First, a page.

I am certain that you have heard about the importance of separating your business finances from your personal finances. But, how seriously are you taking that advice? Even if your intentions are good, true separation is easily blurred and can feel daunting. Instead of throwing your hands up or burying that fear into your nightmares, reach out to an accountant to help decipher the correct way to avoid mixing business and personal transactions.
There are 3 major reasons to stop commingling business and personal accounts. Their consequences range widely. In the best case scenario, if your business is never involved in an audit or a lawsuit, properly separating your business and personal transactions just gives you the ability to view financial data that can clarify your business decisions. In the worst case scenario, if your business is dragged into an audit or lawsuit, properly separating your business and personal transactions may be what helps to keep your family home from being taken away. I am not trying to be dramatic for the sake of getting your attention. My goal is to motivate you to learn what simple actions you can take in your daily operations to prevent complex problems.
Reason #1) Separating your business expenses communicates your reason for incurring expenses which provides an owner with the options to…
- delegate accounting tasks
- automate the bookkeeping process
- measure the business’s profitability
- view financial data to clarify business decisions
- identify possible tax deductions
- ease tax filing headaches
Reason #2) Separating your business finances reduces IRS inquiries because it…
- improves the transparency of your business expenses
- helps keep your personal transactions from getting scrutinized during a business audit
- demonstrates profit motive (an IRS requirement for deducting business expenses)
Reason #3) Separating your business finances helps protect your personal assets from legal disputes. It supports the argument that the business is…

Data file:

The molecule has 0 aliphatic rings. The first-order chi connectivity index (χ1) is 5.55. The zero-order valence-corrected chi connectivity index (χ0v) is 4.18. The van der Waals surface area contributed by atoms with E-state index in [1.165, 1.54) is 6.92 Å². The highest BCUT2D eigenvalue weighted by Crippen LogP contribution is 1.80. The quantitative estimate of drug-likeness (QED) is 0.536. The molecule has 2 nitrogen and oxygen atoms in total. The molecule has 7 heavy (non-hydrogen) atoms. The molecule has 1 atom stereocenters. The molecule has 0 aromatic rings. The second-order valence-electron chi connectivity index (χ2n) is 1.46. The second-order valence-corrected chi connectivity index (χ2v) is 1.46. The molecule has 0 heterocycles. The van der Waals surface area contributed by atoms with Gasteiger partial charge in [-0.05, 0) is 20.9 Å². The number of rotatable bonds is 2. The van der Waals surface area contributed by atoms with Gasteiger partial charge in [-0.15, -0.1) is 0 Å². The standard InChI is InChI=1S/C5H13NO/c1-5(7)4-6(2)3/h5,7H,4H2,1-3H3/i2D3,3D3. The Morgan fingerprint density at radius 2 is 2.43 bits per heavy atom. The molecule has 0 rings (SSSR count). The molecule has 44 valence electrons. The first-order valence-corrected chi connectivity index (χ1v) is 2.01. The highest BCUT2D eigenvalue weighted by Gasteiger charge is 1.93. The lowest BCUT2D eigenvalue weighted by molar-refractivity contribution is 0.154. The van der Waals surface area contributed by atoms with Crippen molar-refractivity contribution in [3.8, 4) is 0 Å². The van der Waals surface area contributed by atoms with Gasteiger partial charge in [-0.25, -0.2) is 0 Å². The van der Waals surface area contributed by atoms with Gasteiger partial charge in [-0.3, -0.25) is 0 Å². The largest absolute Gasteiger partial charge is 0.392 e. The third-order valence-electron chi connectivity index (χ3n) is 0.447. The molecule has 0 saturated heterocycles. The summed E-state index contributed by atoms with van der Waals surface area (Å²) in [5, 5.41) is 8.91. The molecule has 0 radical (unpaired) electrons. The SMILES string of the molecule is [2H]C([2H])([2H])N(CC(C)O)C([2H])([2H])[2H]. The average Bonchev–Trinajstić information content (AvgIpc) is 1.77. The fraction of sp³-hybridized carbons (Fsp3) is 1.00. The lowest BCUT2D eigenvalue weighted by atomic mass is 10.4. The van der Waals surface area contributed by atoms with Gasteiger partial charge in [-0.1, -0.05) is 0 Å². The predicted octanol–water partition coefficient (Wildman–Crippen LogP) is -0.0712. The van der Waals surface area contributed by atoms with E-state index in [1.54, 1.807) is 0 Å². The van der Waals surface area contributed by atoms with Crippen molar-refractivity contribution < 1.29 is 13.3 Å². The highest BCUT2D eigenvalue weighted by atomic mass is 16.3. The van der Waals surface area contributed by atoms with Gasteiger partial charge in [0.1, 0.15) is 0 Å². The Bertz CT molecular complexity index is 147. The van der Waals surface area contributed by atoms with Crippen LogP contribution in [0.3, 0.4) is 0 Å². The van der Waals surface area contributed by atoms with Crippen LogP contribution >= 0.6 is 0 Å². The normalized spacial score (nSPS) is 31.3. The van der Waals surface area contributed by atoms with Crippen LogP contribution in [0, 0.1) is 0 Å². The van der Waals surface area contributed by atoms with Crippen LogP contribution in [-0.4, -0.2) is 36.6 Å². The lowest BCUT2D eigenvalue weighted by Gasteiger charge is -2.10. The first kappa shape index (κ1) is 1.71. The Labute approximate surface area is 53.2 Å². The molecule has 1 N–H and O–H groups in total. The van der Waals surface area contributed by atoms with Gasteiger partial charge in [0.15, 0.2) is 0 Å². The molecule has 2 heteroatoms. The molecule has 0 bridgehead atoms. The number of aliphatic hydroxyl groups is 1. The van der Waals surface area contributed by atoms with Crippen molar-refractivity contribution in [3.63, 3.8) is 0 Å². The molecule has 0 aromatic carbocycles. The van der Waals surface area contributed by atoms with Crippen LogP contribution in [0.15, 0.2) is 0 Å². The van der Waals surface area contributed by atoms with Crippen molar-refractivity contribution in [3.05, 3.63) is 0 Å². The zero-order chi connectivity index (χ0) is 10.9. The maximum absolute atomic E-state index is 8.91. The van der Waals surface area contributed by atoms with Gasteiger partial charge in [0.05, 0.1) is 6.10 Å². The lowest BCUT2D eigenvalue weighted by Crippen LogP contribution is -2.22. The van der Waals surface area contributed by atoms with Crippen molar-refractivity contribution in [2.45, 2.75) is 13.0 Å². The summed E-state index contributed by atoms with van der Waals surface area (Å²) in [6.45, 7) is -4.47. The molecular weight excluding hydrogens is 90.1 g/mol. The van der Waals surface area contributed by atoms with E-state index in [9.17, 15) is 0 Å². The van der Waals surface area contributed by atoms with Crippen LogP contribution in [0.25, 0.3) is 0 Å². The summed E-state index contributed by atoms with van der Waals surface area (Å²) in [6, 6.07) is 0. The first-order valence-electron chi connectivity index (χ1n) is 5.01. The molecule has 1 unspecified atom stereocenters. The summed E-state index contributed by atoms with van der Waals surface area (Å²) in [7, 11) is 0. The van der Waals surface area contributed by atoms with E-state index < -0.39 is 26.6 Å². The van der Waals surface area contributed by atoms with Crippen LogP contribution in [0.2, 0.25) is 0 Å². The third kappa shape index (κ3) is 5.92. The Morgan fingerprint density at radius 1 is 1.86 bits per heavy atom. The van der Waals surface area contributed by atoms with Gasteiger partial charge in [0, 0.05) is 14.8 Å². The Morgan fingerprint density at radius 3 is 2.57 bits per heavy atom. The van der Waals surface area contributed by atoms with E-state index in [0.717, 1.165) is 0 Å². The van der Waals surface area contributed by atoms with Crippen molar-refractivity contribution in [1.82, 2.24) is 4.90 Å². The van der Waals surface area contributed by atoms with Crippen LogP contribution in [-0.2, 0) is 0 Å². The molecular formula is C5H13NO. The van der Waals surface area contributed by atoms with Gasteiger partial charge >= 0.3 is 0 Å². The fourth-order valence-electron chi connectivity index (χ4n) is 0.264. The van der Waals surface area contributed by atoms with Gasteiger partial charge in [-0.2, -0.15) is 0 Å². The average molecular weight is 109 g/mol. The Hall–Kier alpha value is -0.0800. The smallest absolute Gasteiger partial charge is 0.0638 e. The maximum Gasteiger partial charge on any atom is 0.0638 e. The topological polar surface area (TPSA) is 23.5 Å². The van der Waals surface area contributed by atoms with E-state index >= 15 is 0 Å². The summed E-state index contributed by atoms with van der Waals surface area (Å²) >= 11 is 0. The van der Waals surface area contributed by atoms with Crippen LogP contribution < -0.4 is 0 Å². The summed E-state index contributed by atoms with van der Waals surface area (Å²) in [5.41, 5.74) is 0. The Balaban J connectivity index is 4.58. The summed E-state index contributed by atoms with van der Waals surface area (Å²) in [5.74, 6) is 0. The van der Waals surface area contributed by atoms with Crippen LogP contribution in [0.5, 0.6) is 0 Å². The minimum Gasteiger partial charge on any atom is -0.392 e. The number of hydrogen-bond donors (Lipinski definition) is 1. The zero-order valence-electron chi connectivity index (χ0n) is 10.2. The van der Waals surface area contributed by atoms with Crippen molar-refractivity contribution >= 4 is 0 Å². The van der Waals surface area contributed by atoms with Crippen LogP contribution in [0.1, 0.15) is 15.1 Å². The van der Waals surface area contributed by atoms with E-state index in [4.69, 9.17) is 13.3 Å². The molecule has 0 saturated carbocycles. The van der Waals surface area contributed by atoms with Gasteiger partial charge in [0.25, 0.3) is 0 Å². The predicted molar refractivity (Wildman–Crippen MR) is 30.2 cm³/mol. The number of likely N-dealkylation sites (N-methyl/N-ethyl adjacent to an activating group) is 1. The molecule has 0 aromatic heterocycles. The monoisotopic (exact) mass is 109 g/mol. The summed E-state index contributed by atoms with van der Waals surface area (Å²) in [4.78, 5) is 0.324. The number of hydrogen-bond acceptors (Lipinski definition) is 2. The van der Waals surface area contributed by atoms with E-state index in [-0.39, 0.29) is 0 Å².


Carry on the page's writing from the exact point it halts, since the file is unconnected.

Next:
- a separate financial entity
- a separate legal entity
- subject to business tax laws
Here is a small checklist to start identifying where you might be mixing business and personal transactions.
- all accounts should be in your business’s name (banks, PayPal, Venmo, credit cards, +)
- provide your clients with a form W-9 with your business’s name and numbers
- ensure that your clients are making payments to your business’s name
- deposit payments from your clients into your business’s accounts
- use your business’s name on all contracts with clients and suppliers
- pay all business expenses from your business’s accounts
- if an expense is partially business and partially personal, pay it from a personal account and submit a reimbursement request to your business for the business portion
- do not personally guarantee business loans
The simplest way to ensure separation is to hire a credible accountant that will advise you through the head scratchers. It can be hard to see the correct path without experience and outside perspective.
Disclaimer: We have not included all possible restrictions or complexities about any topic here. It is crucial that you consider more information before making any decisions. Always discuss your specific scenario with a professional accountant.
Photo credit: Ann H via Pexels.com